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Revitalizing Endangered Languages

Edited by Justyna Olko & Julia Sallabank

Revitalizing Endangered Languages "This guidebook provides ideas and strategies, as well as some background, to help with the effective revitalization of endangered languages. It covers a broad scope of themes including effective planning, benefits, wellbeing, economic aspects, attitudes and ideologies."

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Academic Paper

Title: 'English invasion' in Spain: an analysis of toys leaflets addressed to young children
Author: Carmen Isabel Luján-García
Email: click here TO access email
Institution: Universidad de Las Palmas de Gran Canaria
Linguistic Field: Sociolinguistics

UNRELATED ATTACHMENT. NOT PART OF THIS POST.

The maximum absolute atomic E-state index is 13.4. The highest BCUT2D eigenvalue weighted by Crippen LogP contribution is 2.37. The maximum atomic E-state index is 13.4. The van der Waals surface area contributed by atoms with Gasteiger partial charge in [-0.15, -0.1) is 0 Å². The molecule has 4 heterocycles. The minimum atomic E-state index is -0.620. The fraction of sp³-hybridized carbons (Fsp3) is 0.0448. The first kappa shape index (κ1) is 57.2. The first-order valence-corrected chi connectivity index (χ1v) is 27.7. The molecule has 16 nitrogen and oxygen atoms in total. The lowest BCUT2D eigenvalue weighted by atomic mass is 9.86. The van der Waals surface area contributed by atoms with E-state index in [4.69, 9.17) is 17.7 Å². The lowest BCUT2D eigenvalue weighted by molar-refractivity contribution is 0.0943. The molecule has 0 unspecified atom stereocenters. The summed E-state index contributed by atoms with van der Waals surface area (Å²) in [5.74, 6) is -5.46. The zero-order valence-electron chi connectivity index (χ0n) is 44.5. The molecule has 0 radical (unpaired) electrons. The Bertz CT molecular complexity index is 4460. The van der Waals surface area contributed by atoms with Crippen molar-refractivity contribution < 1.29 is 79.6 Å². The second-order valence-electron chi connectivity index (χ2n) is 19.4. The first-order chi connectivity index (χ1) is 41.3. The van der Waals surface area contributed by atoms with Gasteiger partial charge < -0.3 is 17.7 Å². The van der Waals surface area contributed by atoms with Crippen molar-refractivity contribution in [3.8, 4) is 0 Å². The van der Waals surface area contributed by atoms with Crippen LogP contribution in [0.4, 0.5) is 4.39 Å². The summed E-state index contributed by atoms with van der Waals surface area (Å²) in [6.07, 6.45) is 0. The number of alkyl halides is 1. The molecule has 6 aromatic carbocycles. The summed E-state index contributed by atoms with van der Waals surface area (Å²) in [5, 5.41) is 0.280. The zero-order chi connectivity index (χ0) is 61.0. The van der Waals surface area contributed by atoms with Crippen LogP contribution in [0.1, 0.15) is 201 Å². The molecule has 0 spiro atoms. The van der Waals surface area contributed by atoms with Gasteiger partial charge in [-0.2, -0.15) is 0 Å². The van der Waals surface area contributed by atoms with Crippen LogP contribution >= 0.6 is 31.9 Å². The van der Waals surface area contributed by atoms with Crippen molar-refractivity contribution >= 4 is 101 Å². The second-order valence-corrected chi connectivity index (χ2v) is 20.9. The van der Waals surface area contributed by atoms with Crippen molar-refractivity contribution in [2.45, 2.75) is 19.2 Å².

Subject Language: English
Abstract: The current spread of English across the globe is, as Schneider states (2009: 1), 'one of the most remarkable, and perhaps unexpected, sociocultural changes of the modern period'. This author states the wish for 'a single, universal language which would allow all of mankind to communicate with each other directly, but all attempts at constructing such a code artificially have failed in practice. Now, it seems, one has emerged quite naturally' (Schneider, 2009: 1). On the other hand, other authors (Anderman & Rogers, 2005: 2) report that the emergence of global English has created a homogenised form of communication, and it has made 'mother tongue speakers fear that, in the process of becoming common property, their native tongue is turning into a "hybrid" language sometimes referred to as Eurospeak within the European Union and more broadly as "McLanguage"' (Anderman & Rogers, 2005: 2). There are, therefore, controversial viewpoints in Europe as regards the spread of English as the lingua franca or global language.


This article appears IN English Today Vol. 27, Issue 1.

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